Posted on June 25, 2015
Today I wandered down to the most out of the way church I’m likely to visit here in Roma. San Saba is about a quarter mile northeast of the Piramide subway station, several stops southwest of the Colosseum in a quiet neighborhood.
No sign, you just see some steps leading into a walled off area…
… and a building that doesn’t look much like a church.
I got there before 9. No tourists, no one at the door to collect money, in fact, no place to make your donations that I could find. Just a quiet spot with a few souls making peace with themselves before starting the day.
And the place is perfect. The original church was started by St. Sabas monks who fled their monastery in the Judaean Desert after a massacre by Persians.
The monks came to Rome and started an Orthodox Christian monastery in the countryside in the early 600s. The relations between the Catholic and Eastern Orthodox churches went sour after a couple of centuries and the site was used for a new church built in the 10th Century. The interior with the rafters and old style architecture is all from that era. The mosaic style floor is also typical.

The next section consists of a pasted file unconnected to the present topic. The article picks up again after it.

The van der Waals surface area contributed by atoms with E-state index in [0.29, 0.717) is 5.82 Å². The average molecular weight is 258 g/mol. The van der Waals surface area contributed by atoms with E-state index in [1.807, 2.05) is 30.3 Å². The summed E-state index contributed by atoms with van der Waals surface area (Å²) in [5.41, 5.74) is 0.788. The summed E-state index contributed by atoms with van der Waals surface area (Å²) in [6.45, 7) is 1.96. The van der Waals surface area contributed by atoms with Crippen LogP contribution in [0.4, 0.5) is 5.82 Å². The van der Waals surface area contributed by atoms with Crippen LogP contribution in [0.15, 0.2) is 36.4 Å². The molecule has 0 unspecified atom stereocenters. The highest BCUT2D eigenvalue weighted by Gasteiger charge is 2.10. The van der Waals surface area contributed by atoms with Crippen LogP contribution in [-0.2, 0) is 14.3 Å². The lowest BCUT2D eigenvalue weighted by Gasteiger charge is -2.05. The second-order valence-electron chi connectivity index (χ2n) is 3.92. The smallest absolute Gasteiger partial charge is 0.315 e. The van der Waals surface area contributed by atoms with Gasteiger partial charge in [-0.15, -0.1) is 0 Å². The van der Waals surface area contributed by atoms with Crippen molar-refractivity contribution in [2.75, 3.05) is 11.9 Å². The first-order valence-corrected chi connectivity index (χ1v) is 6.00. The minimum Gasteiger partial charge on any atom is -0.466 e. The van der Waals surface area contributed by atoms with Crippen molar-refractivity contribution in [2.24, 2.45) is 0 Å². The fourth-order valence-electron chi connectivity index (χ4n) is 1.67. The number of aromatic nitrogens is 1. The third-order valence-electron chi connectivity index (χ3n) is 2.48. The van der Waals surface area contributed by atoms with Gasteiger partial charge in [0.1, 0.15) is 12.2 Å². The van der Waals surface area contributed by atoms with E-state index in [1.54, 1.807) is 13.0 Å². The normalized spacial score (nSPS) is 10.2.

The place changed hands over the centuries and was given a Baroque facelift. Then it was returned to it’s original shape (more or less) with a few newer art works added. The alter and apse area look like this:
There’s a 13th century throne behind the main altar.
The apse wall has frescoes from the 13th century. The upper register has the Madonna and Child flanked by the apostles, and the lower one has a fresco of the Crucifixion flanked by saints. They’re all in the old Medieval/Byzantine style.
On the left side of the church, a fourth aisle preserves several other frescoes from the 13th century. They’re all in fairly rough shape. This one shows the Virgin and Child with St. Sabbas.
It’s a simple church, off the beaten path. And the quiet charms of the place are more appealing to me than the fanciness and crowds of St. Peter’s.
Posted on June 24, 2015